Plea agreement reached in case of man firing handgun to break up dogfight
Defendant required to take firearm safety class, perform 72 hours of public service in deferred judgment
A longtime Roaring Fork Valley resident agreed to a plea bargain Wednesday in a case where he fired a handgun to break up a dogfight near Crown Mountain Park in January.
Robert Guion pleaded guilty to reckless endangerment and tampering with evidence. Charges of felony menacing and disorderly conduct were dropped by the Fifth Judicial District Attorney’s Office.
Guion faced a possible sentence of 12 to 18 months of imprisonment and a fine for tampering with physical evidence, a class-six felony. He faced a possible sentence of six months in jail and a fine for reckless endangerment, a class-three misdemeanor.
Instead, under terms of the plea agreement, he was given a deferred judgment where the guilty pleas will be removed from his record if he stays out of trouble for the next two years while under supervision of the probation office. The sentence by Eagle County District Judge Paul Dunkelman also requires Guion to perform 72 hours of useful public service and attend a firearm safety class within the next six months. A protection order will be issued that bars Guion from contacting the victim for the length of the sentence.
Guion, 73, of Old Snowmass, was contrite while appearing by video conference at the hearing.
“I take full responsibility. I should have handled this differently,” he said in court. “It’s completely out of my character. I do want to apologize for my actions and apologize to (the victim) for my actions and any problems or grief that I may have caused him.”
Guion’s attorney, Lawson Wills, noted that Guion has taken an active role in volunteering in the community for the 30 years he has lived in the Roaring Fork Valley. Guion formerly served with the Basalt and Rural Fire Protection District and was a member of its board of directors.
Wills said Guion was the victim of a vicious dog attack six years ago that led him to carry a weapon while walking his dogs. Wills said Guion and his two dogs were walking in their neighborhood when three other dogs attacked them in the prior incident. Guion suffered “significant injuries” and one of his dogs had an ear ripped off, according to Wills. The case was prosecuted and the attacking dog and its owner were held responsible, Wills said.
“As a result of that, judge, Mr. Guion went out and purchased a pistol, carried that pistol, got a concealed weapons permit and every time he walked this dog, he brought that gun,” Wills said.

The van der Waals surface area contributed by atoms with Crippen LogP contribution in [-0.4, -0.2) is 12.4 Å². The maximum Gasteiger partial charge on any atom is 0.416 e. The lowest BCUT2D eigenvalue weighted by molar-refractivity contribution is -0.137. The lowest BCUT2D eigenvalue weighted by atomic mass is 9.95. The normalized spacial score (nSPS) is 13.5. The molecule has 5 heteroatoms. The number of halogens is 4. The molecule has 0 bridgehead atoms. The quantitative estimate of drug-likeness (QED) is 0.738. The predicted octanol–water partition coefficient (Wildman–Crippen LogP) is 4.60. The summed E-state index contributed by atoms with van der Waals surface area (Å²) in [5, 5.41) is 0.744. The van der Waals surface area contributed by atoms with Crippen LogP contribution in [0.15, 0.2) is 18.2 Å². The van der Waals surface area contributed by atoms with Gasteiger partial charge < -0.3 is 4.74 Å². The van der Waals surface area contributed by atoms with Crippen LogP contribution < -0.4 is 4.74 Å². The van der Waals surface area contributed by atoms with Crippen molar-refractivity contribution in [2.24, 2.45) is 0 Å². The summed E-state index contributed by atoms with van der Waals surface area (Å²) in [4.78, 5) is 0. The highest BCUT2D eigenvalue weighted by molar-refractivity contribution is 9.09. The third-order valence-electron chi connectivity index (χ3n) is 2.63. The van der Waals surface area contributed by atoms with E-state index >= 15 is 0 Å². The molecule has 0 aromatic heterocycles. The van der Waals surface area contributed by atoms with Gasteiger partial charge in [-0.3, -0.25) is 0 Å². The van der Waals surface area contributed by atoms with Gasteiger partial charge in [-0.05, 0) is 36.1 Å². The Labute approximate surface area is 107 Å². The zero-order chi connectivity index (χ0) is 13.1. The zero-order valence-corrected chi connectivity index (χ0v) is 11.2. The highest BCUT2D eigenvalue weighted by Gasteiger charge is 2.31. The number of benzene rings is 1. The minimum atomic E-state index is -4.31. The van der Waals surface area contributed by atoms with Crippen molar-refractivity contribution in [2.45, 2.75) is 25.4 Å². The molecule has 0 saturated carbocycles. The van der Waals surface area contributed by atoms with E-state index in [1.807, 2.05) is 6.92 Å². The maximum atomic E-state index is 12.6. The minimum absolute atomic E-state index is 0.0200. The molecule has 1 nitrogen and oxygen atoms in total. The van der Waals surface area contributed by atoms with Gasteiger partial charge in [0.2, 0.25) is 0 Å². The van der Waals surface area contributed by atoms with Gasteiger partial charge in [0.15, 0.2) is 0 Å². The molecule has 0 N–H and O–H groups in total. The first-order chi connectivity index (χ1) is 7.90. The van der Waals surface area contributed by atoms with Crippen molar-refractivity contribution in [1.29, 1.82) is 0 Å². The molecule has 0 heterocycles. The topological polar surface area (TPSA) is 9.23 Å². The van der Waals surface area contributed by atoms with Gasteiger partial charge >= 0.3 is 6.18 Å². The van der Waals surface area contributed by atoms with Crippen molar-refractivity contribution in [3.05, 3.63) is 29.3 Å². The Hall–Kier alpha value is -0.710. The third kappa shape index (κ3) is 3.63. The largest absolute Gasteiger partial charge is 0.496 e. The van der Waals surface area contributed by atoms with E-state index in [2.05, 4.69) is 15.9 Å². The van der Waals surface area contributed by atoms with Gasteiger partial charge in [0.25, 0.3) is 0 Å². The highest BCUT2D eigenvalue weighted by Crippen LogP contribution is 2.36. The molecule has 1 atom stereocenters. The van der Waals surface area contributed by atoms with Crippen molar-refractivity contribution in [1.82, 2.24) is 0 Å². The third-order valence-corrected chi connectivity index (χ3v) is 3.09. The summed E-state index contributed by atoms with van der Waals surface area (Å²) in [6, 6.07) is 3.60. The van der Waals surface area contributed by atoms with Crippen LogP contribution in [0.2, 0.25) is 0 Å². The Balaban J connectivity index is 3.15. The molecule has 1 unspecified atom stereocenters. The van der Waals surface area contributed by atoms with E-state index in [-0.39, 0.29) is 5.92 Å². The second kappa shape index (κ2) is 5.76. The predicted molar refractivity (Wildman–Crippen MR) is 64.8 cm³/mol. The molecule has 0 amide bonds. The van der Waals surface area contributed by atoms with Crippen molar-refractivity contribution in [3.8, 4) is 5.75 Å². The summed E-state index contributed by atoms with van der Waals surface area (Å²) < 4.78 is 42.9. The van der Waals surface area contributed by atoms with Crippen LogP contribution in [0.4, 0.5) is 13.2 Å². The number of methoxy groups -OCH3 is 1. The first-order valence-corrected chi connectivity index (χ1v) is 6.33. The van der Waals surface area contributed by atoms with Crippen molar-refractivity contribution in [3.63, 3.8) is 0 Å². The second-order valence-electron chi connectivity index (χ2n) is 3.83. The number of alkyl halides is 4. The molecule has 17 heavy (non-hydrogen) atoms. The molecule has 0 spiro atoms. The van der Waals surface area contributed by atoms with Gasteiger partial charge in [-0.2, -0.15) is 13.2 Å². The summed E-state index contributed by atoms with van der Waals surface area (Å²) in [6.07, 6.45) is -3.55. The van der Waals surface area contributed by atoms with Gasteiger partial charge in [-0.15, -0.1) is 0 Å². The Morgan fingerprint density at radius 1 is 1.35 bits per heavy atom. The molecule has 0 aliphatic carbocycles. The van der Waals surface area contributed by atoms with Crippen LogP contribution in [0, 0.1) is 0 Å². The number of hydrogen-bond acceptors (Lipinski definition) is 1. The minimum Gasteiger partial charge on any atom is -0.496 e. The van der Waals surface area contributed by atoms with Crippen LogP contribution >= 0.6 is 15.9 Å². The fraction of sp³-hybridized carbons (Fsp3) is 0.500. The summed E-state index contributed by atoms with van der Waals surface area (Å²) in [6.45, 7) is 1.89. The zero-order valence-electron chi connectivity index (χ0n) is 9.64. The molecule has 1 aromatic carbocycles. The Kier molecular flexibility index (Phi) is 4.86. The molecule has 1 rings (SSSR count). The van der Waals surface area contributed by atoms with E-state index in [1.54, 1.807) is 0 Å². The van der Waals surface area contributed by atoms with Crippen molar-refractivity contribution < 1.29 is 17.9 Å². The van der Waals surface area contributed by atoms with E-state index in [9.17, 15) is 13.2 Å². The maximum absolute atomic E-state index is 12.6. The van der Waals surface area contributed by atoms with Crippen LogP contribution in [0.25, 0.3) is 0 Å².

He said Guion typically walked his dogs almost every day near Crown Mountain Park in El Jebel. On Jan. 4, Guion and his wife were walking their dogs on leashes on a trail outside the park by the river when they encountered a man with two dogs not on leashes.
“One of those dogs, a pit bull mix, 80-pound dog, attacks Mr. Guion and his dog Jack. The bigger dog is able to get Mr. Guion’s dog down and around the neck,” Wills said.
The humans separated the dogs, but the pit bull mix attacked Jack, a golden retriever, a second time, according to Wills’ account. The dogs were separated again but the pit bull mix allegedly launched a third attack.
“It was at this point that Mr. Guion pulled out his gun and fired one round into the ground,” Wills said. “At that point, it was startling enough that the attacks stopped.”
Eagle County deputy sheriffs responded to the scene to investigate and eventually arrested Guion. The man with the pit bull mix was not charged.
Wills contended that the deferred judgment for Guion was appropriate given the circumstances, which included self-defense.
“If Mr. Guion made any mistake at all it was after these events he took the gun, disgusted with himself, and threw the gun into the river,” Wills said. “That was where the tampering comes from.”
The weapon, a Bersa .380 semi-automatic handgun, was recovered from the Roaring Fork River and will be destroyed by the Eagle County Sheriff’s Office, with Guion’s consent.
Wills said Guion knows he should have handled the situation differently. Guion now carries “a spray” when he walks his dogs, Wills said.
Guion told the judge that the prior attack triggered his purchase and carrying of a gun, but he stressed that he wasn’t using the prior attack as an excuse for his behavior Jan. 4.
Assistant District Attorney Johnny Lombardi said the victim in the case was aware of the proposed settlement and was particularly interested in Guion serving 72 hours of public service and taking a firearm safety course.
Dunkelman said he found the deferred judgment to be appropriate since Guion has no criminal history and seems likely to successfully complete the two years of supervision.
“Sometimes people make bad decisions,” Dunkelman said. “That’s reality. This one could have gone different ways. It sort of ended where it ended and hopefully everyone is all right.”
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